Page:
The new agency tasked with developing state lands is hoping to move forward on its first projects — even though it hasn’t finalized rules that govern its operations and establish the criteria by which projects are chosen.

And this isn’t going over well with leaders of environmental groups, the Office of Hawaiian Affairs and members of the public who showed up Wednesday for the Public Land Development Corporation‘s monthly board meeting.

“I do think that at this stage there are not sufficient protections to ensure the projects are culturally sensitive,” said Jocelyn Doane, of OHA’s public policy program.

The proposed projects include developing lands currently being farmed in the Ewa Plain on Oahu, extending a land permit for a bee farmer by hundred of acres, and making capital improvements at Olomana Golf Course.

The PLDC, which acts as a private development arm of the Hawaii Department of Land and Natural Resources, was created last year by legislation sponsored by Sen. Donovan Dela Cruz. It has attracted criticism for its broad powers that potentially allow thousands of acres of state lands to be developed by private companies. The language of the law provides examples of projects ranging from hotels to parking lots.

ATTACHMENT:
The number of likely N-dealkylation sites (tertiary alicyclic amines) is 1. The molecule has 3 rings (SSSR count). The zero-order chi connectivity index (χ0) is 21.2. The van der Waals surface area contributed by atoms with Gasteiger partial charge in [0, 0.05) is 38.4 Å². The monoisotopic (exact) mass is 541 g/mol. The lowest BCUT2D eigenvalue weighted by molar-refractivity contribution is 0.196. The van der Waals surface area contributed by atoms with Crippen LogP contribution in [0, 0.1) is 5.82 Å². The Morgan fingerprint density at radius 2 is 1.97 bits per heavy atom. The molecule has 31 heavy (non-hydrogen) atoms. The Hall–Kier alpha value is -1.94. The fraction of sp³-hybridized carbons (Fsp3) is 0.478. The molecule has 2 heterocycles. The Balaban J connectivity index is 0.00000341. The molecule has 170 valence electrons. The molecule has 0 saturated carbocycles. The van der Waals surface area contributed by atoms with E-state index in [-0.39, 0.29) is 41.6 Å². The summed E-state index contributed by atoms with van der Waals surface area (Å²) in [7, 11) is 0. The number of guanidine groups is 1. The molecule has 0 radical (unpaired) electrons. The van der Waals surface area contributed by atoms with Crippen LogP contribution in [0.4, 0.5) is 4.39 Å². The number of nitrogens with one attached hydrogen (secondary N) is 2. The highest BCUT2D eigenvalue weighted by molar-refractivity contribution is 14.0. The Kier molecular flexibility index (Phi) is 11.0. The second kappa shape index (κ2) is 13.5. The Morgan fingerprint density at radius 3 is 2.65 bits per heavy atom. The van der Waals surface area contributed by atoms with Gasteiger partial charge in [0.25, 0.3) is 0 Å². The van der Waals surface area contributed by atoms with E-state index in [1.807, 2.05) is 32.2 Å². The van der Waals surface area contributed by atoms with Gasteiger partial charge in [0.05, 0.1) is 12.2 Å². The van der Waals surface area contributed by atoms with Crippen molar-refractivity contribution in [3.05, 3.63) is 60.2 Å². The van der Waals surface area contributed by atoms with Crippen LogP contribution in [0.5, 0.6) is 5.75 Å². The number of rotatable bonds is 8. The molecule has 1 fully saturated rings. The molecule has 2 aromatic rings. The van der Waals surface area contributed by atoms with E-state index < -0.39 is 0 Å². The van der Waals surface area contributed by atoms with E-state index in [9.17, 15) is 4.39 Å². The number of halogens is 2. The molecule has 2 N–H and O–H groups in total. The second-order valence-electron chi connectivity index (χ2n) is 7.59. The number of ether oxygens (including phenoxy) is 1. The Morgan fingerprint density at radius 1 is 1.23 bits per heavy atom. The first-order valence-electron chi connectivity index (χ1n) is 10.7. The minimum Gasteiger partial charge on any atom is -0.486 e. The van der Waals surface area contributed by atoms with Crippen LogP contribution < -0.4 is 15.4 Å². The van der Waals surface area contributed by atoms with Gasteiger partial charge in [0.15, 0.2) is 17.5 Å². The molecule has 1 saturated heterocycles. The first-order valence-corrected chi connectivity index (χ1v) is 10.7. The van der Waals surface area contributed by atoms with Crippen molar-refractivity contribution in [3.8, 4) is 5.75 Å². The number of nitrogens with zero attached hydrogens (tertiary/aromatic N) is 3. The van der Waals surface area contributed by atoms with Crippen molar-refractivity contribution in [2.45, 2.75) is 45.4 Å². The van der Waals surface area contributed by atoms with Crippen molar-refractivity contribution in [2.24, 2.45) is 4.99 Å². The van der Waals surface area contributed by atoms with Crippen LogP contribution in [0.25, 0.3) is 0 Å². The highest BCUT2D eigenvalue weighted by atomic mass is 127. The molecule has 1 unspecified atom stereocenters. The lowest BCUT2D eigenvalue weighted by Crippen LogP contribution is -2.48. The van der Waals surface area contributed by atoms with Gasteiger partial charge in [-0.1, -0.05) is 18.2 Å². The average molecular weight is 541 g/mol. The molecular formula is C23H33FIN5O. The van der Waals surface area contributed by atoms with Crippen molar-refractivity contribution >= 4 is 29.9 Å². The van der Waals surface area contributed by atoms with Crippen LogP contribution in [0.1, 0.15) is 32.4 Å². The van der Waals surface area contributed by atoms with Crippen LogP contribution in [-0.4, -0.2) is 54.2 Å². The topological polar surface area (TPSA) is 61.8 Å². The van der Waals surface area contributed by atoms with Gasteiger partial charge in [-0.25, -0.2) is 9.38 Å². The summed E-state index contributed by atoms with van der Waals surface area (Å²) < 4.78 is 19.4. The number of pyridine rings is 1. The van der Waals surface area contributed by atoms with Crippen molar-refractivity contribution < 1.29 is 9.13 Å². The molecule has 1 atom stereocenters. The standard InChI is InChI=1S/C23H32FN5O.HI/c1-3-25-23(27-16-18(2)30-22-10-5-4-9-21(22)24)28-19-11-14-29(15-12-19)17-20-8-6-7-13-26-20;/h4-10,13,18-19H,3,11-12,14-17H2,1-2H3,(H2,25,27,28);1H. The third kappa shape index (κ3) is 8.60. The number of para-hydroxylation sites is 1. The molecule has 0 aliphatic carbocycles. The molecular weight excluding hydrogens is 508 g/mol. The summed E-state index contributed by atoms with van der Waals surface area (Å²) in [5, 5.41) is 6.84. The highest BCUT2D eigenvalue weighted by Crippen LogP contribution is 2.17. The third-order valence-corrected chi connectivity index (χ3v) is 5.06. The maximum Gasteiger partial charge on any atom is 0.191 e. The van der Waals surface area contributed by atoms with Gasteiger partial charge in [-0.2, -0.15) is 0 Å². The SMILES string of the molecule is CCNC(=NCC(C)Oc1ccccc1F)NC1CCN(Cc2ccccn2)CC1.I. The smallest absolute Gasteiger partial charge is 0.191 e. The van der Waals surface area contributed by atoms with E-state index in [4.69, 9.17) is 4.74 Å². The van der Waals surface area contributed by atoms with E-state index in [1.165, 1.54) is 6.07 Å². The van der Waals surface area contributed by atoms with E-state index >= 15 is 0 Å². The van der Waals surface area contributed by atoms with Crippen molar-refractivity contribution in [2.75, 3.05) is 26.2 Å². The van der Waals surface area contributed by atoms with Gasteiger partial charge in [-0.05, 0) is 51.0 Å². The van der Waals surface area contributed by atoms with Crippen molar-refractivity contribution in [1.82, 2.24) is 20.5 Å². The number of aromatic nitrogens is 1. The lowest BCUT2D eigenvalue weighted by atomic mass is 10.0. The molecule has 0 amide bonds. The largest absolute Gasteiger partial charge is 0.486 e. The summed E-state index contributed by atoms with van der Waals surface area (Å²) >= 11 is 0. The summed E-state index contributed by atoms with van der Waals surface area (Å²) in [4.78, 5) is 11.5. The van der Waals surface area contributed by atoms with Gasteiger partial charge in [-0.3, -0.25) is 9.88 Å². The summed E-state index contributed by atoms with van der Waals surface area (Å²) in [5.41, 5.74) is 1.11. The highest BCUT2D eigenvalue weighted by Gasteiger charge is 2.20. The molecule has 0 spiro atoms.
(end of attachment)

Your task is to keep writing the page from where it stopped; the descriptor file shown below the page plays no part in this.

PLDC supporters have said that the corporation will not allow unbridled development. But rather it enables the state to shore up decaying infrastructure, improve park facilities, encourage responsible development and conservation projects. The development projects would also help bring in extra revenue to the cash-strapped DLNR, which is struggling to carry out its responsibilities to protect Hawaii’s natural resources, such as critical watershed areas.

Early on, the corporation’s board touted the rules as a mechanism, in part, to make sure that any development moved forward in environmentally and culturally sensitive ways.